To help clients envision how all the interrelated pieces will come together, TSP has moved away from wearables—like VR headsets—and into augmented reality or programs such as Enscape that enable true, immersive design. “We can pull up a model and bring them into it from so much more just a rendering perspective,” design technology director Jason Nelson said. “We can see through walls, run collision tests, and show where the structural, electrical, pipes, and ductwork will go. It transports that owner to a world they can’t see from the floor plans alone. Any client we’ve worked with this way really lights up when they see it.”
TSP brought several of these tools to its latest collaboration with The First National Bank in Sioux Falls. Concept work to update the main downtown branch’s exterior took on new life when customer experience manager Kae Klinkenborg and her team could see the possibilities. The project developed into a multiphase remodel of atrium and other spaces.
“As the project progressed, we had an idea to open up our second-story vault, and TSP was able to use their tool to show us what it would look like from the exterior and interior with adding windows in that area,” Klinkenborg said. “This gave the bank’s design team the ability to see the impact those changes would have to the building.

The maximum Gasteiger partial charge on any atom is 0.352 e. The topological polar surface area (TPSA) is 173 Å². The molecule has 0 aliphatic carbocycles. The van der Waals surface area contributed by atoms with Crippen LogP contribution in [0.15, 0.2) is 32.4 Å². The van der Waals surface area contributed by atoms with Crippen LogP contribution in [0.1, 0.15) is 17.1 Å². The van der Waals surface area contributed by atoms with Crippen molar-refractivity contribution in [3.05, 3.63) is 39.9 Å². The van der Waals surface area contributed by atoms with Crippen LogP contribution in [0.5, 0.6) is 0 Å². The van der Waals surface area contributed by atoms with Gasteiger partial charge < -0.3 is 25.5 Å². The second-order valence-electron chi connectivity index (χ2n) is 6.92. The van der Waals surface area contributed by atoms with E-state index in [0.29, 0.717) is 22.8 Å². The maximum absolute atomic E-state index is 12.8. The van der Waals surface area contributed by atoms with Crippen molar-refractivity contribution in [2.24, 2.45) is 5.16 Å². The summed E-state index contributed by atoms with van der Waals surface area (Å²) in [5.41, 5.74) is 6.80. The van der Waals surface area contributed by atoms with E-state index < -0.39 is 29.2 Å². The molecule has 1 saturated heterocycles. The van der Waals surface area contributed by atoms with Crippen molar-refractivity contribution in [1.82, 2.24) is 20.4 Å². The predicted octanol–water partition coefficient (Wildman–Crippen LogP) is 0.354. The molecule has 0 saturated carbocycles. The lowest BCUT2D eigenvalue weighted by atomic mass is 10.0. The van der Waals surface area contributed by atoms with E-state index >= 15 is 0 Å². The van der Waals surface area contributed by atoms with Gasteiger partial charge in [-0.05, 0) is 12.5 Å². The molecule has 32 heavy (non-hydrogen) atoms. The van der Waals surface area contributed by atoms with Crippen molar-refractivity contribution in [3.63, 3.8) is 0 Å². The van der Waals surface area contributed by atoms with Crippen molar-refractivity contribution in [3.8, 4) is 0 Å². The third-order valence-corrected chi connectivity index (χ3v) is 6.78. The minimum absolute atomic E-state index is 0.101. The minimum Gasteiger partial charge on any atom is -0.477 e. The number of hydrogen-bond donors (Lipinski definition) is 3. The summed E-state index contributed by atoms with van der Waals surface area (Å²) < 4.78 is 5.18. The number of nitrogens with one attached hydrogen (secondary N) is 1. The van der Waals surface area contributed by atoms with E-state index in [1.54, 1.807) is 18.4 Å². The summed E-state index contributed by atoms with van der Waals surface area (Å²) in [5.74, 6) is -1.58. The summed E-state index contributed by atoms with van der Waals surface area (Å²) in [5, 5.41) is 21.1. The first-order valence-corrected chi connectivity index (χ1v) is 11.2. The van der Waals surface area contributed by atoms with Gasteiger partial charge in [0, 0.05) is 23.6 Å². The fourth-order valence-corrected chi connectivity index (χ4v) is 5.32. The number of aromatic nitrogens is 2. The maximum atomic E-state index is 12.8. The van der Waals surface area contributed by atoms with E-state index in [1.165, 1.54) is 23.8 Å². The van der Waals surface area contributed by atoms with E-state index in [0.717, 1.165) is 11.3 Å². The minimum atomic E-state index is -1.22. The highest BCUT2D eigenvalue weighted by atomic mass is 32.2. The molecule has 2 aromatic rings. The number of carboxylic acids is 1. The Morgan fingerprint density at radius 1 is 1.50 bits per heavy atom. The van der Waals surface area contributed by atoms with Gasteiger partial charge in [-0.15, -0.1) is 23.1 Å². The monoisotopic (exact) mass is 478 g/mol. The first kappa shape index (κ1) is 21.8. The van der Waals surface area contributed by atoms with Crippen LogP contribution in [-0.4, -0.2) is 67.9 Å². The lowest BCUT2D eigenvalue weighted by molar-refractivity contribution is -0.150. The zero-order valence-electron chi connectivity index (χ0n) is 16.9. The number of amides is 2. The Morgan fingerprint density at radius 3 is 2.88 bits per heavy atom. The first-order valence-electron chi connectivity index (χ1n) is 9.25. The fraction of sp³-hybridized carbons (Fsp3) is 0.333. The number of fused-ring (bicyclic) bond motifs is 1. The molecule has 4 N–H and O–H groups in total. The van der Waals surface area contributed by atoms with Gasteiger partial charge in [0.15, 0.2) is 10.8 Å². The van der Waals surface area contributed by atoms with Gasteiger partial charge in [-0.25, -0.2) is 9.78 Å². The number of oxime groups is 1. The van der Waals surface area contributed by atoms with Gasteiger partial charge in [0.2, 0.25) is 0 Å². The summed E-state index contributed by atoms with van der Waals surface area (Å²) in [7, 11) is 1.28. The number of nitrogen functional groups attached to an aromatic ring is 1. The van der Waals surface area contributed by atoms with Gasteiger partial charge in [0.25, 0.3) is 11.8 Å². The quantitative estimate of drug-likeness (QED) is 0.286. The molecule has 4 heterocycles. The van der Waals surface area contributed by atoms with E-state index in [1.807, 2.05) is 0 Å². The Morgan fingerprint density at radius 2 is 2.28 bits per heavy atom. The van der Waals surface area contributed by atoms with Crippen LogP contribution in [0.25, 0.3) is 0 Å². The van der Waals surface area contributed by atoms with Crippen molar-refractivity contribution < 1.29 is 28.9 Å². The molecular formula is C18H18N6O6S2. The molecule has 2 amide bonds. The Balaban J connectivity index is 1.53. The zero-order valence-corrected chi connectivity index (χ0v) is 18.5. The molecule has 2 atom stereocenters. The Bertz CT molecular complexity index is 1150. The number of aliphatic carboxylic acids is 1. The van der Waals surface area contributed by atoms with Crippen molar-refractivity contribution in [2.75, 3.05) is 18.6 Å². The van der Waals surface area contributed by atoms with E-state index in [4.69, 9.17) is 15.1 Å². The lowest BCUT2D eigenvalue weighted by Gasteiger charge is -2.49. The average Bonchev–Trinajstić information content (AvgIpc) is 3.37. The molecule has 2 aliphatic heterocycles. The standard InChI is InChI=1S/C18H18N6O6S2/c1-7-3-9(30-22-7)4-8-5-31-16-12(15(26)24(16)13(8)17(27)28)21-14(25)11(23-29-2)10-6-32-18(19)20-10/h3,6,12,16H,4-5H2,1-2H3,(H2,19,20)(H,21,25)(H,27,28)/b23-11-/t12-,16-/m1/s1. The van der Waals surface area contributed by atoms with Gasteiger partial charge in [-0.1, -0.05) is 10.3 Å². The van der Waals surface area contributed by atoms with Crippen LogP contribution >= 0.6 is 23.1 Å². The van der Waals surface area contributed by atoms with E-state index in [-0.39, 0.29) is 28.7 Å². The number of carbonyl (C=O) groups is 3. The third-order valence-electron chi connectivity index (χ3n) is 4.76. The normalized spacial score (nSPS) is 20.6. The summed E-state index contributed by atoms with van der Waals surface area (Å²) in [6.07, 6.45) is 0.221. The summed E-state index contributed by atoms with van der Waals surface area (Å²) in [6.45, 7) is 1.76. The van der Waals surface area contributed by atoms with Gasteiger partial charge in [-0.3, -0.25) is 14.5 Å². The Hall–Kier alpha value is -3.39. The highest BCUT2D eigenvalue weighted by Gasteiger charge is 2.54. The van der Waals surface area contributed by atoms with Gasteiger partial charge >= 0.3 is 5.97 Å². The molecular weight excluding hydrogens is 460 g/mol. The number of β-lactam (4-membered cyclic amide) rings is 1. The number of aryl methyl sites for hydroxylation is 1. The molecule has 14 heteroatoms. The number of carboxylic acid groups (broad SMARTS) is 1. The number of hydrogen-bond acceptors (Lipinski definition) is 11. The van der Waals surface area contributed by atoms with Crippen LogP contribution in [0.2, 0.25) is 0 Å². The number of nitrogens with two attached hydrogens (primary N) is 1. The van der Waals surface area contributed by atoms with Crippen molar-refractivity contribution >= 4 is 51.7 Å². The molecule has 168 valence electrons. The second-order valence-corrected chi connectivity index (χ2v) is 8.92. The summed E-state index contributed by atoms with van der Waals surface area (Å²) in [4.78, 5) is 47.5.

“They were also able to provide night versions of the rendering, so we could see what lighting we would like to showcase to complement the revitalization of downtown,” she said. “It really allowed us to have a full picture of the design from all sides of the building.”
Another quickly advancing technology, 360-degree photography, also is expanding opportunities for design. With increasingly high-definition images, these cameras allow one person to visit a site and capture even small details within a room.
Click to move around inside a 360-degree photo of TSP’s local Sioux Falls office, or choose a virtual visit to the firm’s Omaha office.
Architectural graduate Bret Holt said that’s especially useful for building assessments and construction-observation visits. It’s perfect for “exploding” the view in tight spots, like the mechanical rooms or headspaces where TSP’s multidisciplinary teams must nestle data cabling, electrical supply, and HVAC-system components.
“Theoretically,” he said, “we could send it to a client and ask them to set it up in each room we need to see. We could get the existing conditions at a healthcare facility or a school, where they’re really limiting outside traffic, and keep moving forward with a project.”